Customer Reviews: Panasonic DMP-BD10 - Blu-ray Disc player - upscaling
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on February 24, 2007
I have recently purchased the Panasonic Blu-Ray Player, and have been blown away by its picture and sound. Right off the bat, I downloaded and upgraded the firmware, carefully following the instructions, and it greatly improved the boot up and load speeds for discs. Aside from an poorly-designed cheap-feeling remote, Panasonic has really produced a stand out product here.

My journey into the world of Blu-Ray began with a PS3. I purchased a 60GB PS3 initially to play games and movies, thinking that it was a great bargain - $600 for a fully featured Blu-Ray player and game system. The PS3 locked up three times during playback of "The Guardian". The add-on remote for the PS3 is Bluetooth, which otherwise would be great, but could not be programmed into my Universal Remote, and was extremely counterintuitive to use. There was no upconversion of my existing DVDs (I have a lot, so this was really a downer). The game on the PS3 that I was interested in purchasing (Resistance: Fall of Man) was a 720p title, and so it downconverted to 480p on my 2 year old 73" CRT HDTV.

The online service for PS3 was woefully inadequate compared to the XBOX 360 - very little of interest to download in movies or games.

So I returned the PS3 and bought the Panasonic. I didn't feel that sinking in my stomach at having to return something cool - it was much more like a relief to unload this turkey.

I fretted a little at the cost of the Panasonic, but elected to purchase it after seeing a demo, and knowing that I had a 30 day return window. I hooked it up in less than an hour, and fired it up. A big smile attached to my face when I started watching "Blackhawk Down" on the Panasonic. The image and sound were stellar. Same with "Flyboys". Same with "Stealth". Popped in the "Fifth Element" and expected a crappy picture, but except for some very early shots having lots of dirt, the rest of the film's picture quality handily blew away my Superbit version of the film. I also have the HD-DVD add on to the XBOX 360, and I can not see any appreciable difference between a well mastered HD-DVD (I would cite "Superman Returns" as an example) and a well mastered Blu-Ray.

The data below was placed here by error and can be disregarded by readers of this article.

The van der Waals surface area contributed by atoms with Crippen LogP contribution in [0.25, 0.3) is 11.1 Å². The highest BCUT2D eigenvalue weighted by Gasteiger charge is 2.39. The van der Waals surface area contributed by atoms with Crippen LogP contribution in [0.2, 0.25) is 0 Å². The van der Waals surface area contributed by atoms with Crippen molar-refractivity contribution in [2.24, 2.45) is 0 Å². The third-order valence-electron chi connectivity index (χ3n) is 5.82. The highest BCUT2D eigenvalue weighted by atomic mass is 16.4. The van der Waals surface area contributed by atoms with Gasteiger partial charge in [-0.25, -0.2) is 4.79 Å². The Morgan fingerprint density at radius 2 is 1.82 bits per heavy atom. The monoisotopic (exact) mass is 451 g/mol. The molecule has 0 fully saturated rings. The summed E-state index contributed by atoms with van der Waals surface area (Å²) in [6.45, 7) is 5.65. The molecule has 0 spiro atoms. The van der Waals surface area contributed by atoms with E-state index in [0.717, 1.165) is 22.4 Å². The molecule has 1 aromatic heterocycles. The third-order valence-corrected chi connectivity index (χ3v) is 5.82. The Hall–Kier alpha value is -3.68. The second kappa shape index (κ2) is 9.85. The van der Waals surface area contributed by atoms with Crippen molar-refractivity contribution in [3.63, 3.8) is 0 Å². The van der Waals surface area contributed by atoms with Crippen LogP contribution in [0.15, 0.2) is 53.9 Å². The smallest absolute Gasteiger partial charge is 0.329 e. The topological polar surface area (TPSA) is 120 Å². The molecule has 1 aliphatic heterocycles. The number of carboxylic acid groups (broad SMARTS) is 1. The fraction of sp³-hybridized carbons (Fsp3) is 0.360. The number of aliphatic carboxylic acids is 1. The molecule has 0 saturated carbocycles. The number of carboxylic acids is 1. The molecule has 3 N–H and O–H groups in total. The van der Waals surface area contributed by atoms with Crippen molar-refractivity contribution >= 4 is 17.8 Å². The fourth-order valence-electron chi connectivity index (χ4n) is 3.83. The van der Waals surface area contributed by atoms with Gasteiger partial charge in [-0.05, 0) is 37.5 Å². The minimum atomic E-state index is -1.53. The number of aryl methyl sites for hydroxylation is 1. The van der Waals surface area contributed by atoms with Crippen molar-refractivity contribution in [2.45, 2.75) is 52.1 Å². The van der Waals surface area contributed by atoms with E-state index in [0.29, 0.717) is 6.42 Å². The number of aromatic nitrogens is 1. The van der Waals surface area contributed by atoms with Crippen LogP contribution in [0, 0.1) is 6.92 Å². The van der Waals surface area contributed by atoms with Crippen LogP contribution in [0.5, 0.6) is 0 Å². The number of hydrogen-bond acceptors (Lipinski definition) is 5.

Have not looked back on the decision with regret - only joy.


Astounding Picture and Sound Quality

Great Upconversion of Regular DVDs

True Theater Experience

After upgrading the firmware (1.4), much quicker boot up and load times

Worth twice the price of the PS3


Remote should be lighted for this many $$$

Jog wheel TOO sensitive
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on October 17, 2006
Forget about what others say about Blu-ray not having a great picture. There were some problems with the early Blu-ray titles released by Sony/Lion's Gate as they were poor transfers that used old Mpeg2 encodings. In some cases they even used dirty prints (The Fifth Element). They were simply rushed out the doors to make it to market the same time as HD DVD.It was a bad decision on the part of the BDA. Since then studios such as Disney, Paramount, and Fox have moved to encoding in Mpeg4/AVC and VC-1, the new advanced video codecs. Also, the first Blu-ray releases were on lower-capacity single-layer 25GB discs, which meant the video quality suffered. Fortunately, those days are over, and over quickly they were.